(ORDO NEWS) — Gilbert W. Levin jeopardized his reputation by claiming that he found evidence of life on Mars and was even ridiculed by some colleagues, but he remained true to his beliefs until the end of his days. Reported by the Daily Star.
NASA planetary scientist Gilbert W. Levin, who died in early 2021 at the age of 97, believed to the end that he had found very strong evidence of the presence of biological life on Mars.
The experiment was carried out 4 times in four different locations. According to Levin, all the results were “similar to those obtained in the study of soils on Earth.”
It should have been cause for joy, but the agency wasn’t so sure. Another probe on the probe (the Viking Molecular Analysis Experiment) failed to detect organic matter in dry, highly irradiated Martian soil, and space agency scientists concluded that whatever Levin’s instrument found was something “simulating life, but not life. ”
However, Levin was not convinced. Until the end of his life, he argued that the experiment carried out indicated the presence of life on the fourth planet from the Sun.
Levin wrote in 2019: “Inexplicably, in the 43 years since the Viking, none of NASA’s subsequent Mars lander has had a life-detecting device to track these exciting results.”
The strange worm-shaped object seen in the rover’s photographs is, according to Levin, “proof” of life on Mars.
Levin’s insistence on proving the discovery of life cost him his scientific reputation.
“I gave a talk at the National Academy of Sciences, in which I said that we had discovered life, and there was a fuss,” he said.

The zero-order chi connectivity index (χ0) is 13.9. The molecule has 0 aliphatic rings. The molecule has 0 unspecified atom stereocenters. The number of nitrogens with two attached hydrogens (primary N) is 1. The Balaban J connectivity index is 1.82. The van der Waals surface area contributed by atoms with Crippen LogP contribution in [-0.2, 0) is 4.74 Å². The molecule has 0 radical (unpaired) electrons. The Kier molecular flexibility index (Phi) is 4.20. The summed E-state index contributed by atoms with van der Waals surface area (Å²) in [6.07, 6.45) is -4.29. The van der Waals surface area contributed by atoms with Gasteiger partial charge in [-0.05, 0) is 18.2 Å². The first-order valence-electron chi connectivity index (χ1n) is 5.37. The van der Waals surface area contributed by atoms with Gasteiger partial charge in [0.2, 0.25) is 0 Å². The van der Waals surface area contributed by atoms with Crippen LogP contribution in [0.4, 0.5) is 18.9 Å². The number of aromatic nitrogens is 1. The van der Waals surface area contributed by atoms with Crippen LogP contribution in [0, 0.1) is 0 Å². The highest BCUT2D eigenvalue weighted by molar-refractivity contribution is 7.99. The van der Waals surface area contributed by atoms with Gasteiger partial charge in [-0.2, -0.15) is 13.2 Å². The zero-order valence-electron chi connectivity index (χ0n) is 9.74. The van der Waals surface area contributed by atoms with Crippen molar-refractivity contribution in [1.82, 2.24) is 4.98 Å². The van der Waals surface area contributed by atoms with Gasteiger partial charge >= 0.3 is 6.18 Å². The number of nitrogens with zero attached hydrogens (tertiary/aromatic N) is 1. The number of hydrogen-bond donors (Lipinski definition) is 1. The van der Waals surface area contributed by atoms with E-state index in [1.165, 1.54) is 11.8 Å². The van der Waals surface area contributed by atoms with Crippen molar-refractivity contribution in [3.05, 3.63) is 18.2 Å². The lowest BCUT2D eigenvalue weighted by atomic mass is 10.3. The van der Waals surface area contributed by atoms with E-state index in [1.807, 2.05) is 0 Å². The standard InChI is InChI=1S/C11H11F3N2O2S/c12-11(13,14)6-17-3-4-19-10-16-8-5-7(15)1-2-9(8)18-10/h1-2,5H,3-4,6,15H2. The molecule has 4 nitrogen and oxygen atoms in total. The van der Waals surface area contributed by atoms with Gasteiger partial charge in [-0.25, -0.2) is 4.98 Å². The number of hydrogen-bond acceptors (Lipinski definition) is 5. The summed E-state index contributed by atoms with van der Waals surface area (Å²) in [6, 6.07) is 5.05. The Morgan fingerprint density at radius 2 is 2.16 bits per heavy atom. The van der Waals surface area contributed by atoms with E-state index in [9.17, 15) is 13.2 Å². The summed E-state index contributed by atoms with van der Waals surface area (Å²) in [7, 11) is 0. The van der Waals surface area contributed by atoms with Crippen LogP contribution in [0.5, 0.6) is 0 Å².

He was furious, and the customers threw shrimps at him from the buffet. One of the listeners said to him: “You have dishonored yourself and dishonored science.”
The planetary scientist named the reasons why he considered his conclusions to be correct.
“Its CO2 should have been converted to CO by ultraviolet light from the sun long ago,” Levin said.
His most important piece of evidence was that the worm-like structure was in the picture taken by Curiosity.
Most planetary scientists rejected Levin’s findings.
In 2012, an international team of scientists, which included Levin, re-examined the results of the Viking LR. They concluded that the test had found surviving biological life on Mars.
Levin also suggested that living microorganisms could have moved between Earth and Mars on meteorites dozens of times over millennia. His NASA colleague Chris McKay agreed with him, stating that Mars and Earth almost certainly “exchanged saliva” for billions of years.
Levin believed until the end of his life that he had found evidence of the existence of life on Mars.
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